It was a cool day, so I drank less water than I was expecting. I drank around 8 liters of water. If I do the hike again, I will carry less water near the beginning of the trail and take advantage of all the lakes and streams.

TRAINING
A friend asked me to go on the hike in May or so, but it took him until mid June to actually convince me. At the beginning of June, I had started weight training after taking off a few months and had just started riding an exercise bike a few times per week. At the beginning of August, I started have some problems with the balls of my feet really hurting and my left ankle being very weak. I scaled back the training in the hopes that I'd be at full strength for Whitney.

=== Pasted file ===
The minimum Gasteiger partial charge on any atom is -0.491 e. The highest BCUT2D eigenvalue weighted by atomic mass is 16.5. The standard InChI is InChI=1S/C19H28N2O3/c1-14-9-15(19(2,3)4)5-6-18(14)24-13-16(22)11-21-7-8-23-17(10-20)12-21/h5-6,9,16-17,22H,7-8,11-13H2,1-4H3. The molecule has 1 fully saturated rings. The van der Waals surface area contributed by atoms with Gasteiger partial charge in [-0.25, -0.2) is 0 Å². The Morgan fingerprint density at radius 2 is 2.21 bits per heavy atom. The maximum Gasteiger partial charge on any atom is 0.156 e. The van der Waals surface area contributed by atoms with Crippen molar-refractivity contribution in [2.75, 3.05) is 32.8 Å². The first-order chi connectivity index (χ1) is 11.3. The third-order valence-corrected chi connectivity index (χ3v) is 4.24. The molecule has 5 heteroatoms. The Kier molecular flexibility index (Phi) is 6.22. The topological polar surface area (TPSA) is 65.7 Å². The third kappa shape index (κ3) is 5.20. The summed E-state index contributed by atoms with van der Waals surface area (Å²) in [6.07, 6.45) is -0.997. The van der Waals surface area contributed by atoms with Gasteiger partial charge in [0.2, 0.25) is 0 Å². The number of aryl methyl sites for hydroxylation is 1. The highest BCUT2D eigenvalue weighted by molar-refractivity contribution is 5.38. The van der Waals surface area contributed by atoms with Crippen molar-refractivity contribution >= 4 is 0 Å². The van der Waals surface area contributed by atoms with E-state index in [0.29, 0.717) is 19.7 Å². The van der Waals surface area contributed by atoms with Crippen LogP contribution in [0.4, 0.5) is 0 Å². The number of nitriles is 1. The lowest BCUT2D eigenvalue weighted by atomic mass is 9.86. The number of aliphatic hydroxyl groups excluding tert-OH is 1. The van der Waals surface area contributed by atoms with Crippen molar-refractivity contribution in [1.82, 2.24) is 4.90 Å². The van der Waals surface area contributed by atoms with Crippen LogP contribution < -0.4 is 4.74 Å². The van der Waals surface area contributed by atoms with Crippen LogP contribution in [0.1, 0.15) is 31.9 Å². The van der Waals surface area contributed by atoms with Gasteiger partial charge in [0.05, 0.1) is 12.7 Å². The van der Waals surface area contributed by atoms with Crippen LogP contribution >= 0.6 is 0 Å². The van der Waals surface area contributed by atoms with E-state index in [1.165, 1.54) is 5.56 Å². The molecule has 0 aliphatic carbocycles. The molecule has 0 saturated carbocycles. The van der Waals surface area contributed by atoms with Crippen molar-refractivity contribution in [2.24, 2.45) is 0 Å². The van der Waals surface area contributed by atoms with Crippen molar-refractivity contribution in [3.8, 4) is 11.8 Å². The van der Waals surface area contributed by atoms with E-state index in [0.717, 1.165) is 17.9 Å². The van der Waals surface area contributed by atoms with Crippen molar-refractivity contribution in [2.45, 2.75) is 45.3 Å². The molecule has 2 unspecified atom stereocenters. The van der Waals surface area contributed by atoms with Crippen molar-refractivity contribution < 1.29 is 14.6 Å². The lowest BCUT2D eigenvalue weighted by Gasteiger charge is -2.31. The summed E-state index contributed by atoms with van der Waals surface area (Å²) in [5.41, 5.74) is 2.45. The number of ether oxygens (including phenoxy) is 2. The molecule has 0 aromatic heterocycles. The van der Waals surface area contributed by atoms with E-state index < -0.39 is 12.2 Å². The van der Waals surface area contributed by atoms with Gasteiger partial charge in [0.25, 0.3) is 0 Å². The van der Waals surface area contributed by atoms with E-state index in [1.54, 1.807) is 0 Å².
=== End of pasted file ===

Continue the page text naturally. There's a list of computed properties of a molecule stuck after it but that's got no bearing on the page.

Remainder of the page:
Here is a summary of what I did:

June
24 hiking or biking sessions
Bike - 8.75 hrs, 138 miles
Hiking - 8.65 hrs, 27.5 miles

July
24 hiking or biking sessions
Bike - 3.4 hrs, 52 miles
Hiking - 41 hrs, 97 miles

August
6 hikes
Hiking - 17.7 hrs, 40 miles

Notes regarding biking:
In June, most of the bike work was done in my 'aerobic zone (70-80% of max heart rate).' In July, I was focusing on hiking, but when I did ride the bike, about half of it was done in my 'anaerobic zone (80-90% of max heart rate).'

Notes regarding hiking:
During the week, most of my hiking was done on Blue Mtn, which is a hill near my house. It is about 4 miles round trip. The last mile to the top has an average grade of 13%, with some sections as high as 28%.


Log of Hiking/Walking
6/11 Loch Leven 6.34 miles, 2078 ft climbing
6/13 Walk, 3 miles, 600 ft
6/18 Lock Leven, 8.03 miles, 2727 ft
6/19 Blue Mtn, 3.61 miles, 1255 ft
6/20 Walk, 2.3 miles
6/27 Run, 2.2 miles, 230 ft
6/29 Blue Mtn, 4.37 miles, 1425 ft